Download Rebel Raider: The Life of General John Hunt Morgan by James A. Ramage PDF

By James A. Ramage

"The first complete biography of the recognized accomplice cavalry chief from Kentucky. It presents clean, unpublished info on all facets of Morgan's existence and furnishes a brand new viewpoint at the Civil struggle. In a hugely unique interpretation, Ramage portrays Morgan as a progressive guerrilla leader. utilizing the strategies of guerrilla battle and making his personal principles, Morgan terrorized federal provost marshals in an self sustaining crusade to guard accomplice sympathizers in Kentucky. He killed pickets and used the enemy uniform as a conceal, usually masquerading as a Union officer. applying civilians within the combating, he trigger a cycle of escalating violence which culminated in an unauthorized coverage of retaliation by means of his command at the estate of Union civilians. To many southerners, Morgan grew to become the leading version of a well-liked circulate for guerrilla war that ended in the Partisan Ranger Act. For Confederates he used to be definitely the right romantic cavalier, the "Francis Marion of the War," and so they make him a people hero who used to be particularly cherished through ladies. Discerning truth from folklore, Ramage describes Morgan's strengths and weaknesses and means that over the top dependence on his struggle bride contributed to his declining good fortune. the writer throws new mild at the Indiana-Ohio Raid and the suspenseful break out from the Ohio reformatory and unravels the mysteries round Morgan's demise in Greeneville, Tennessee. insurgent Raider additionally exhibits how within the renowned brain John Hunt Morgan used to be deified as an emblem of the misplaced reason.

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Additional info for Rebel Raider: The Life of General John Hunt Morgan

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John Hunt Morgan joined in the cheering: "The enemy is fled. The field is ours. Victory! Victory! " 30 The Kentucky volunteers had given an excellent account of themselves. The 2nd Kentucky Infantry had lost its commander, Col. William R. , in bitter fighting. Marshall's cavalry had 34 wounded and 27 dead, including Adjutant Vaughn and Private McClintock. "ll Marshall's regiment served the remainder of the twelve-month enlistment without combat; on June 7, 1847, Company K, which had left Lexington with seventy-eight men, was mustered out in New Orleans with forty-five.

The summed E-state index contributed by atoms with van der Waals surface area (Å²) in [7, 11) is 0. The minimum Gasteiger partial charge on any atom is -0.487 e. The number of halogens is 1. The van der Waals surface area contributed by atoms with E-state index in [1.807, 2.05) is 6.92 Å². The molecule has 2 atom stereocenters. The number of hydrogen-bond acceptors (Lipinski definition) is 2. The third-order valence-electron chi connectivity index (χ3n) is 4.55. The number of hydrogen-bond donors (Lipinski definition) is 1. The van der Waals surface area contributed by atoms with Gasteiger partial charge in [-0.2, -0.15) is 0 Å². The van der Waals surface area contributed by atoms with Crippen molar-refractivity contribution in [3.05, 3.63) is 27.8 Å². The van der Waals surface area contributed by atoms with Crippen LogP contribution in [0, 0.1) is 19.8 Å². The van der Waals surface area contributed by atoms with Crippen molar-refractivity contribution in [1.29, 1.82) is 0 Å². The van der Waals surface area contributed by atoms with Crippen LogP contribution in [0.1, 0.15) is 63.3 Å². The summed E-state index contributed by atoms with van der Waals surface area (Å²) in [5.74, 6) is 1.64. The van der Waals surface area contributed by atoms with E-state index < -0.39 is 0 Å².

Along with other urban slaves, steamboat crews had certain freedoms and amenities not afforded rural slaves, but working conditions were often undesirable. Rolling heavy barrels of flour and whiskey along narrow gangplanks, carrying wood down slippery banks, wrestling the boat off sandbars, and heaving fuel into the blazing furnace, these slaves lived in extreme danger. Defective boiler construction, inadequate safety features, and the carelessness of captains and crew killed and seriously injured hundreds of rented slaves each year.

Suddenly, out of the barren desert had come a large, impressive army. M. Taylor politely refused Santa Anna's demand that he surrender. M. the Mexican artillery opened fire, and an hour later a Mexican detachment of light infantry attempted to flank the American left by climbing the bluffs adjoining the mountains. Marshall was ordered to dismount his riflemen and place them in a commanding position on the edge of the slopes. The Morgans were among the men who scrambled up the steep hills and exchanged fire with the enemy until nightfall, when they were ordered to return to their horses on the plateau.

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